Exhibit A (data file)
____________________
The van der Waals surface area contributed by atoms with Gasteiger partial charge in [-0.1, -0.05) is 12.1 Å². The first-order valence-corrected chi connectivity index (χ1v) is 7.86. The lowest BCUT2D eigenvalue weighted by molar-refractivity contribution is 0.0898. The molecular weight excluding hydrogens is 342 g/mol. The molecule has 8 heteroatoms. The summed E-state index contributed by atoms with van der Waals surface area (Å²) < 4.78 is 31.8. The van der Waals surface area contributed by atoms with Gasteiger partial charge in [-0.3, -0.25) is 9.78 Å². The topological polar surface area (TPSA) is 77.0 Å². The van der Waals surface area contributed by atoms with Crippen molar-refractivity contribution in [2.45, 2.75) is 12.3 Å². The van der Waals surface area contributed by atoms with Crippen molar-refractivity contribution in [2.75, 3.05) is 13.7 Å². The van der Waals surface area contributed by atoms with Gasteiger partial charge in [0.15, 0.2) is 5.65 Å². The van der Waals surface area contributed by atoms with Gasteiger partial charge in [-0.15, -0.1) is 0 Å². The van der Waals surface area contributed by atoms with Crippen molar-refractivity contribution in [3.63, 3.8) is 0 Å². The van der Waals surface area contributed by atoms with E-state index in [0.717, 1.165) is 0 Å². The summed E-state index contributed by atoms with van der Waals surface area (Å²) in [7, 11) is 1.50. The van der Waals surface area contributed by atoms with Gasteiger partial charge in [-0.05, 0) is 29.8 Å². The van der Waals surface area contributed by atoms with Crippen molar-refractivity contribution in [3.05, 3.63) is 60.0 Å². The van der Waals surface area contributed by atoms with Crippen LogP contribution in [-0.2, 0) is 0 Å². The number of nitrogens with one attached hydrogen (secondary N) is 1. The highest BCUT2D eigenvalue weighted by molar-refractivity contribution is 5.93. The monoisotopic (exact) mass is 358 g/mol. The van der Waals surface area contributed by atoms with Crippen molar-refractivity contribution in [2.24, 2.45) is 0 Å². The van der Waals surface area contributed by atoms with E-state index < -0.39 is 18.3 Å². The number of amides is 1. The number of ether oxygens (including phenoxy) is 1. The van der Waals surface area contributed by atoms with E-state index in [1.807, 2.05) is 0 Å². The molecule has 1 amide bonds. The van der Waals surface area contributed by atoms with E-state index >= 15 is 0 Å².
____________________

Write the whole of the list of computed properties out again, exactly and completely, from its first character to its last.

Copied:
The van der Waals surface area contributed by atoms with Gasteiger partial charge in [-0.1, -0.05) is 12.1 Å². The first-order valence-corrected chi connectivity index (χ1v) is 7.86. The lowest BCUT2D eigenvalue weighted by molar-refractivity contribution is 0.0898. The molecular weight excluding hydrogens is 342 g/mol. The molecule has 8 heteroatoms. The summed E-state index contributed by atoms with van der Waals surface area (Å²) < 4.78 is 31.8. The van der Waals surface area contributed by atoms with Gasteiger partial charge in [-0.3, -0.25) is 9.78 Å². The topological polar surface area (TPSA) is 77.0 Å². The van der Waals surface area contributed by atoms with Crippen molar-refractivity contribution in [2.45, 2.75) is 12.3 Å². The van der Waals surface area contributed by atoms with Crippen molar-refractivity contribution in [2.75, 3.05) is 13.7 Å². The van der Waals surface area contributed by atoms with Gasteiger partial charge in [0.15, 0.2) is 5.65 Å². The van der Waals surface area contributed by atoms with Gasteiger partial charge in [-0.15, -0.1) is 0 Å². The van der Waals surface area contributed by atoms with Crippen molar-refractivity contribution in [3.63, 3.8) is 0 Å². The van der Waals surface area contributed by atoms with E-state index in [0.717, 1.165) is 0 Å². The summed E-state index contributed by atoms with van der Waals surface area (Å²) in [7, 11) is 1.50. The van der Waals surface area contributed by atoms with Gasteiger partial charge in [-0.05, 0) is 29.8 Å². The van der Waals surface area contributed by atoms with Crippen molar-refractivity contribution in [3.05, 3.63) is 60.0 Å². The van der Waals surface area contributed by atoms with Crippen LogP contribution in [-0.2, 0) is 0 Å². The number of nitrogens with one attached hydrogen (secondary N) is 1. The highest BCUT2D eigenvalue weighted by molar-refractivity contribution is 5.93. The monoisotopic (exact) mass is 358 g/mol. The van der Waals surface area contributed by atoms with Crippen molar-refractivity contribution in [2.24, 2.45) is 0 Å². The van der Waals surface area contributed by atoms with E-state index < -0.39 is 18.3 Å². The number of amides is 1. The number of ether oxygens (including phenoxy) is 1. The van der Waals surface area contributed by atoms with E-state index in [1.807, 2.05) is 0 Å². The molecule has 1 amide bonds. The van der Waals surface area contributed by atoms with E-state index >= 15 is 0 Å².